11 July 1533 – The Pope puts his foot down with Henry VIII

Posted By on July 11, 2017

By 11th July 1533, Pope Clement VII had really had enough of King Henry VIII’s behaviour.

The king who had been awarded the title “Fidei Defensor” (Defender of the Faith) by Pope Leo X in 1521, for defending the Catholic Church against the works of Martin Luther, had not only abandoned his first wife without an annulment from the Pope and remarried, Convocation had granted him the title of Supreme Head of the Church in England. Pope Clement was not impressed.

On 11th July 1533, the Pope declared that Henry VIII’s marriage to Anne Boleyn was null and void, as was the annulment declared by Archbishop Thomas Cranmer in May 1533, and he restored Catherine of Aragon to her “royal state”. He ordered the wayward king to abandon the newly crowned and pregnant Anne Boleyn and return to Catherine of Aragon. If the king refused then the Pope would issue the bull of excommunication that he had drawn up. He’d give Henry until September to sort himself out, but if he didn’t heed the Pope’s warning then he’d be excommunicated, the most severe punishment that the Church could inflict.

Of course, Henry took absolutely no notice of the Pope, but he escaped excommunication until 17th December 1538 when Pope Paul III excommunicated him following his break with Rome, his persecution of those who did not accept his supremacy, the dissolution of the monasteries and Henry’s desecration of religious shrines including that of Thomas Becket.

Also on this day in history, Desiderius Erasmus, the famous Humanist scholar, died from dysentery at Basel during the night of the 11th/12th July. Click here to read more.

Notes and Sources

  • LP vi. 807, 808.
  • LP xiii. Part 2. 1087.

4 thoughts on “11 July 1533 – The Pope puts his foot down with Henry VIII”

  1. Banditqueen says:

    When I first saw the title of the article I thought you were about to say the Pope put his foot in it. Actually, that’s probably not far of the mark because the excommunication was a bit too late. Henry had gone beyond as you may say and was beyond caring. Privately he probably didn’t relish the reality of excommunication as it was something which had real meaning in the sixteenth century. Henry could legally under canon law be deprived of his throne and if his conqueror pleased his life. Catholic Europe was called upon if Henry didn’t obey the bull to enforce the excommunication and unite to invade England and his own subjects were released from their allegiance from him. They could in theory be called upon to rise up and throw him out. Henry was conscious of this and had to tread with care and statecraft to control the people and to keep the powers from uniting against him. Somehow he managed to do both.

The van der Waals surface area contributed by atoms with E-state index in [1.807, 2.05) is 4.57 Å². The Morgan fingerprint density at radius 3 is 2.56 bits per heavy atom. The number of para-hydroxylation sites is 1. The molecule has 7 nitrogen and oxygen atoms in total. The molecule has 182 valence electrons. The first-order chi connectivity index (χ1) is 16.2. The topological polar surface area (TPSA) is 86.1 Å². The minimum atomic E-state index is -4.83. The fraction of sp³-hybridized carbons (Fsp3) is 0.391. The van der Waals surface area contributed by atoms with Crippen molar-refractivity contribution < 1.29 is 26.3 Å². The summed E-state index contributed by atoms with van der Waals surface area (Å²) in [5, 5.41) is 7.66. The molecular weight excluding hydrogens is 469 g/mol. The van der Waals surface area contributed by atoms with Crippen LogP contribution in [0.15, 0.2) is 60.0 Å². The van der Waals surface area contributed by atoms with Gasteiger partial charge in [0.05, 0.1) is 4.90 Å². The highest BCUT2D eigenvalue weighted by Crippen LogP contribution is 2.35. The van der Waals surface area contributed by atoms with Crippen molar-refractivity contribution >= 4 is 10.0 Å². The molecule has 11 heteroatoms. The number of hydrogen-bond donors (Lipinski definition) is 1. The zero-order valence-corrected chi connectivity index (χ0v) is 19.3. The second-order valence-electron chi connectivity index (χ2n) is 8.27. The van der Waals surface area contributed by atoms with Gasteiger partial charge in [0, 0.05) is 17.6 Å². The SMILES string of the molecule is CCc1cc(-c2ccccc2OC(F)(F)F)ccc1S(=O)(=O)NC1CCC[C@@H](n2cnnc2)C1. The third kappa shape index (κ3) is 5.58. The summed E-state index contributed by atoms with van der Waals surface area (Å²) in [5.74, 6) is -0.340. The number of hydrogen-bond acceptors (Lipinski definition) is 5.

The Bull wasn’t of course enforced until 1538 but it was Henry’s continued crimes, not his marriage to Anne Boleyn which forced Paul iii to impose sanctions on England and Henry. There had been some hope that Henry may repent and return to the fold because he had married the faithful Queen Jane Seymour and made some peace with the Emperor. Even though it came at the price of obedience and denouncing her parents marriage, Henry had also reconciled with his daughter, the Princess Mary, a great hope for Catholic Europe. However, with Jane’s death and a new male heir Henry went forward with his dark plans to get rich from the monastic houses, had increased his persecution of those who opposed his policies and he had put down the northern rebellion and pilgrimage of grace with typical harshness. The total of these things had forced the Pope to confirm the Excommunication and call on Francis and Charles to invade England to enforce it.